Ray Thornton

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Ray Thornton
Ray Thornton (D–AR) .jpg
Member of the U.S. House of Representatives
from Arkansas's 2nd district
In office
January 3, 1991 – January 1, 1997
Preceded by Tommy F. Robinson
Succeeded by Vic Snyder
Member of the U.S. House of Representatives
from Arkansas's 4th district
In office
January 3, 1973 – January 3, 1979
Preceded by David Pryor
Succeeded by Beryl Anthony, Jr.
Arkansas Attorney General
In office
Preceded by Joe Purcell
Succeeded by Jim Guy Tucker
Personal details
Born (1928-07-16) July 16, 1928 (age 86)
Conway, Arkansas
Political party Democratic

Raymond Hoyt "Ray" Thornton, Jr. (born July 16, 1928) is a former U.S. Representative from the US state of Arkansas.

A graduate of Sheridan High School, Thornton earned a degree in political science from Yale University and, later, a law degree from the University of Arkansas. He served in the United States Navy during the Korean War, earning the rank of lieutenant.

Thornton returned to law school after returning from Korea; obtaining his law degree in 1956. After election as Arkansas Attorney General in 1970, he was elected to Congress as a Democrat in 1972. He defeated fellow Democrat Richard S. Arnold of Texarkana in the primary. Thornton went on to serve three terms in the House. He served as a member of the Judiciary Committee considering Articles of Impeachment against President Richard Nixon, and was included in the group of three southern Democrats and four moderate Republicans who drafted the articles adopted by the Committee.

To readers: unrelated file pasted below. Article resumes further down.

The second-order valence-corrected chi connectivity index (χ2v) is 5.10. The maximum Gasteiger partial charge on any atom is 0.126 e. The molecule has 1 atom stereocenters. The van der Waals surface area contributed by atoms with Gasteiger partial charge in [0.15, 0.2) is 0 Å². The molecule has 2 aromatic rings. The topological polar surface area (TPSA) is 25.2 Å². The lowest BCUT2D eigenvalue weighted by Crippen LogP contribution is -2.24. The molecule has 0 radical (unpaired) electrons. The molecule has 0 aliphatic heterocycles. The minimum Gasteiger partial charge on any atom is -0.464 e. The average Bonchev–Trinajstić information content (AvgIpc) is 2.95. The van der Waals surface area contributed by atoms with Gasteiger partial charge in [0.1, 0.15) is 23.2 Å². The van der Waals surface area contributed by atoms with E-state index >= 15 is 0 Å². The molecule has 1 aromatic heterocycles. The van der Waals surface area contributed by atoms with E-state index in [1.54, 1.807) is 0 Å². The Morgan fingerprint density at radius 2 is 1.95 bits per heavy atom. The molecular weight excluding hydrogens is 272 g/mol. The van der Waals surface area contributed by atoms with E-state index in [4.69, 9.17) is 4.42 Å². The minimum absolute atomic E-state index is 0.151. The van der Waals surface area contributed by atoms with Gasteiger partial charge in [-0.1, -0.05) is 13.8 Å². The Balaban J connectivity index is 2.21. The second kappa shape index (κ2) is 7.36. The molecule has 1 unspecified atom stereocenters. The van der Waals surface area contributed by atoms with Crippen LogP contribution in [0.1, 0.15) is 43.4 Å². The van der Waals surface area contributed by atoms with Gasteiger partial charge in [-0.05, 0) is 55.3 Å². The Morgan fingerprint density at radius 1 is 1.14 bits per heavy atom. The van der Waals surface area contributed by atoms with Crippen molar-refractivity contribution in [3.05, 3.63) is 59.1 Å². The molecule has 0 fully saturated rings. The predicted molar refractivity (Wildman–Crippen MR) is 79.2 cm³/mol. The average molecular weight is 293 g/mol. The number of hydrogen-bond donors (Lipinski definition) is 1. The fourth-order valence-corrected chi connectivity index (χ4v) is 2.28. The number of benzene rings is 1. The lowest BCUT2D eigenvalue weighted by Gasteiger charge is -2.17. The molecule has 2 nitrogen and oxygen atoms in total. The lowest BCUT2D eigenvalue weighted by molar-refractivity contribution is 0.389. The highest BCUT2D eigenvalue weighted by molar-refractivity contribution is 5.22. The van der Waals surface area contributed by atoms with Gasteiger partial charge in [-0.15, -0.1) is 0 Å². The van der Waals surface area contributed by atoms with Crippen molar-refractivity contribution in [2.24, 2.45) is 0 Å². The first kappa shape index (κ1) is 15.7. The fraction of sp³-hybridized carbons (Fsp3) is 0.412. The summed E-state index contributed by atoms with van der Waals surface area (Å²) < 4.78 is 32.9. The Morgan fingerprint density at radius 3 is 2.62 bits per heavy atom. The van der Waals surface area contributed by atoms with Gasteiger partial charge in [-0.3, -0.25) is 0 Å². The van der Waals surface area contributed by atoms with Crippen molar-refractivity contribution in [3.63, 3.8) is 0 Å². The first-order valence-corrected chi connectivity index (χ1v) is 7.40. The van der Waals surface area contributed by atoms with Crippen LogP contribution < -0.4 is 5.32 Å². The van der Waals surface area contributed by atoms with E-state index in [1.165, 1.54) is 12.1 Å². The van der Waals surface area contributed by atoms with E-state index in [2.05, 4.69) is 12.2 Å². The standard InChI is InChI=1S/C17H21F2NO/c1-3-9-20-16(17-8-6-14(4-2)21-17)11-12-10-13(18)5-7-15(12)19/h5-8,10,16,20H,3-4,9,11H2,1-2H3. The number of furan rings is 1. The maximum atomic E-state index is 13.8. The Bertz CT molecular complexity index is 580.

Thornton did not run for a fourth term in the House. Instead, he ran for the Senate, but narrowly lost in the Democratic primary to Governor David Pryor. Pryor then defeated a liberal Republican, William T. Kelly, in the general election.

After his defeat in the Senate race, Thornton became involved in education, serving as President of Arkansas State University and then the University of Arkansas System from 1984 to 1990. In 1990, Thornton ran for Congress in the Little Rock-based district and won by a comfortable margin over the Republican nominee, Jim Keet, then a state representative and the 2010 GOP gubernatorial nominee. Thornton left Congress after another three terms, having retired in January 1997.

Thornton served as a justice of the Arkansas Supreme Court from 1997 to 2005. After retiring from the court, he became the first public service fellow for the William Bowen School of Law at the University of Arkansas in Little Rock. In 2009, he became the first chairman of the Arkansas Lottery Commission, which operates the Arkansas Scholarship Lottery.[1]

See also[edit]


  • Image and Reflection: A Pictorial History of the University of Arkansas; Ethel Simpson. U of Ark. Press, 1991

External links[edit]

Legal offices
Preceded by
Joe Purcell
Attorney General of Arkansas
Succeeded by
Jim Guy Tucker
United States House of Representatives
Preceded by
David Pryor
Member of the U.S. House of Representatives
from Arkansas's 4th congressional district

January 3, 1973 – January 3, 1979
Succeeded by
Beryl Anthony, Jr.
Preceded by
Tommy F. Robinson
Member of the U.S. House of Representatives
from Arkansas's 2nd congressional district

January 3, 1991 – January 1, 1997
Succeeded by
Vic Snyder